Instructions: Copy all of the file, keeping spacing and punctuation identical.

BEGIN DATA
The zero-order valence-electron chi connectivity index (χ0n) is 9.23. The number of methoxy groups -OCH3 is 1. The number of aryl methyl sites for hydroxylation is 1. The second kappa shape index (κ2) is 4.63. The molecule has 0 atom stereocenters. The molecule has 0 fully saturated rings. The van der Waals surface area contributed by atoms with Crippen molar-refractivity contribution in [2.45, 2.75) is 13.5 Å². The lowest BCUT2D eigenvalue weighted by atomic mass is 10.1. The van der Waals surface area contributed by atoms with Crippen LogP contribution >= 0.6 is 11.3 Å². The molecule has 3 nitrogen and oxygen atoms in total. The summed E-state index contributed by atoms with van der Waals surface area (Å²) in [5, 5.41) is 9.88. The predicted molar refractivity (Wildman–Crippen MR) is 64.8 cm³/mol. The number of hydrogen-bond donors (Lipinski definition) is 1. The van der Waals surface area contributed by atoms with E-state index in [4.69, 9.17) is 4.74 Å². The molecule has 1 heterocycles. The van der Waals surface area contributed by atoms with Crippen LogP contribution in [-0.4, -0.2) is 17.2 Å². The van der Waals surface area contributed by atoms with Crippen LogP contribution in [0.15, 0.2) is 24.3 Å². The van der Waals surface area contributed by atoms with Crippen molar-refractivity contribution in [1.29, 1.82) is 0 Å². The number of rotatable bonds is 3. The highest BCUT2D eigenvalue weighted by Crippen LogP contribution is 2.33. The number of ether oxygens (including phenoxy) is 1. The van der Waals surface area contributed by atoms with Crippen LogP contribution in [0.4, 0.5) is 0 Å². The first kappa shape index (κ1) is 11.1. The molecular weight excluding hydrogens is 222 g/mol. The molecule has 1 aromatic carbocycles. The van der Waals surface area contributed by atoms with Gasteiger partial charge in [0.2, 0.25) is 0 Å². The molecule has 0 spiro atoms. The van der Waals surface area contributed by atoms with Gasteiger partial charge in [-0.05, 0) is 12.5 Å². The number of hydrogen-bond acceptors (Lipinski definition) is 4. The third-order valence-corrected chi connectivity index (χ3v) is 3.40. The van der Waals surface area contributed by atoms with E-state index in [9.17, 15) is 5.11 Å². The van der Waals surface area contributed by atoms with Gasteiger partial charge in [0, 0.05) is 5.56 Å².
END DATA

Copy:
The zero-order valence-electron chi connectivity index (χ0n) is 9.23. The number of methoxy groups -OCH3 is 1. The number of aryl methyl sites for hydroxylation is 1. The second kappa shape index (κ2) is 4.63. The molecule has 0 atom stereocenters. The molecule has 0 fully saturated rings. The van der Waals surface area contributed by atoms with Crippen molar-refractivity contribution in [2.45, 2.75) is 13.5 Å². The lowest BCUT2D eigenvalue weighted by atomic mass is 10.1. The van der Waals surface area contributed by atoms with Crippen LogP contribution >= 0.6 is 11.3 Å². The molecule has 3 nitrogen and oxygen atoms in total. The summed E-state index contributed by atoms with van der Waals surface area (Å²) in [5, 5.41) is 9.88. The predicted molar refractivity (Wildman–Crippen MR) is 64.8 cm³/mol. The number of hydrogen-bond donors (Lipinski definition) is 1. The van der Waals surface area contributed by atoms with E-state index in [4.69, 9.17) is 4.74 Å². The molecule has 1 heterocycles. The van der Waals surface area contributed by atoms with Crippen LogP contribution in [-0.4, -0.2) is 17.2 Å². The van der Waals surface area contributed by atoms with Crippen LogP contribution in [0.15, 0.2) is 24.3 Å². The van der Waals surface area contributed by atoms with Crippen molar-refractivity contribution in [1.29, 1.82) is 0 Å². The number of rotatable bonds is 3. The highest BCUT2D eigenvalue weighted by Crippen LogP contribution is 2.33. The number of ether oxygens (including phenoxy) is 1. The van der Waals surface area contributed by atoms with Crippen LogP contribution in [0.4, 0.5) is 0 Å². The first kappa shape index (κ1) is 11.1. The molecular weight excluding hydrogens is 222 g/mol. The molecule has 1 aromatic carbocycles. The van der Waals surface area contributed by atoms with Gasteiger partial charge in [0.2, 0.25) is 0 Å². The molecule has 0 spiro atoms. The van der Waals surface area contributed by atoms with Gasteiger partial charge in [-0.05, 0) is 12.5 Å². The number of hydrogen-bond acceptors (Lipinski definition) is 4. The third-order valence-corrected chi connectivity index (χ3v) is 3.40. The van der Waals surface area contributed by atoms with E-state index in [9.17, 15) is 5.11 Å². The van der Waals surface area contributed by atoms with Gasteiger partial charge in [0, 0.05) is 5.56 Å².